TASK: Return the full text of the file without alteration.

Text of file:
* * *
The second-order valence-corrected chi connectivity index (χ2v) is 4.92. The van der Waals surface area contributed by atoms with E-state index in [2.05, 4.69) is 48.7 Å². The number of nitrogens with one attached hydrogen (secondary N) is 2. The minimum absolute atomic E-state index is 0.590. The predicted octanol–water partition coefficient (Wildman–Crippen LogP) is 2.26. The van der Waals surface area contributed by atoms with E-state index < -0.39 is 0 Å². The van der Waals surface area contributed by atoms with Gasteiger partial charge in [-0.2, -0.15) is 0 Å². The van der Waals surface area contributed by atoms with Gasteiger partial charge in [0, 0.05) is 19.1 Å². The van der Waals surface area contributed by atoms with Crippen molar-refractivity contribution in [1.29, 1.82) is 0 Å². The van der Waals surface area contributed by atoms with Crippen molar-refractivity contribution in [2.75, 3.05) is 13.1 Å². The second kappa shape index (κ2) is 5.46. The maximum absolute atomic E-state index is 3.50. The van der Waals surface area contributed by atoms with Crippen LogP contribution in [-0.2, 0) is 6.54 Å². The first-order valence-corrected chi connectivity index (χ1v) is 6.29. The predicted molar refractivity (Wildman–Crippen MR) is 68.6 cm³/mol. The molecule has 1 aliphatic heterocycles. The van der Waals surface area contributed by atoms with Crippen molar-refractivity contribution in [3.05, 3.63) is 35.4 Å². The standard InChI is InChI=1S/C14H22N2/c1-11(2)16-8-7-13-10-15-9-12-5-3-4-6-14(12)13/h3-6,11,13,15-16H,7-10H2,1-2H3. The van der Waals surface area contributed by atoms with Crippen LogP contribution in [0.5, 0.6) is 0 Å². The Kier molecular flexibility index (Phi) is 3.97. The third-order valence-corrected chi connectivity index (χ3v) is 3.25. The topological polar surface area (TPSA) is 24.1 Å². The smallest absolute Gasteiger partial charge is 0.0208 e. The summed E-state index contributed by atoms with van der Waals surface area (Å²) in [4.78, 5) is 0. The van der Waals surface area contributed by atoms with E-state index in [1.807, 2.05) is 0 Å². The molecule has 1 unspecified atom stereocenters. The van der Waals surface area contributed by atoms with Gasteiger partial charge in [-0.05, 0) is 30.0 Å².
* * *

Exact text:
The second-order valence-corrected chi connectivity index (χ2v) is 4.92. The van der Waals surface area contributed by atoms with E-state index in [2.05, 4.69) is 48.7 Å². The number of nitrogens with one attached hydrogen (secondary N) is 2. The minimum absolute atomic E-state index is 0.590. The predicted octanol–water partition coefficient (Wildman–Crippen LogP) is 2.26. The van der Waals surface area contributed by atoms with E-state index < -0.39 is 0 Å². The van der Waals surface area contributed by atoms with Gasteiger partial charge in [-0.2, -0.15) is 0 Å². The van der Waals surface area contributed by atoms with Gasteiger partial charge in [0, 0.05) is 19.1 Å². The van der Waals surface area contributed by atoms with Crippen molar-refractivity contribution in [1.29, 1.82) is 0 Å². The van der Waals surface area contributed by atoms with Crippen molar-refractivity contribution in [2.75, 3.05) is 13.1 Å². The second kappa shape index (κ2) is 5.46. The maximum absolute atomic E-state index is 3.50. The van der Waals surface area contributed by atoms with Crippen LogP contribution in [-0.2, 0) is 6.54 Å². The first-order valence-corrected chi connectivity index (χ1v) is 6.29. The predicted molar refractivity (Wildman–Crippen MR) is 68.6 cm³/mol. The molecule has 1 aliphatic heterocycles. The van der Waals surface area contributed by atoms with Crippen molar-refractivity contribution in [3.05, 3.63) is 35.4 Å². The standard InChI is InChI=1S/C14H22N2/c1-11(2)16-8-7-13-10-15-9-12-5-3-4-6-14(12)13/h3-6,11,13,15-16H,7-10H2,1-2H3. The van der Waals surface area contributed by atoms with Crippen LogP contribution in [0.5, 0.6) is 0 Å². The Kier molecular flexibility index (Phi) is 3.97. The third-order valence-corrected chi connectivity index (χ3v) is 3.25. The topological polar surface area (TPSA) is 24.1 Å². The smallest absolute Gasteiger partial charge is 0.0208 e. The summed E-state index contributed by atoms with van der Waals surface area (Å²) in [4.78, 5) is 0. The van der Waals surface area contributed by atoms with E-state index in [1.807, 2.05) is 0 Å². The molecule has 1 unspecified atom stereocenters. The van der Waals surface area contributed by atoms with Gasteiger partial charge in [-0.05, 0) is 30.0 Å².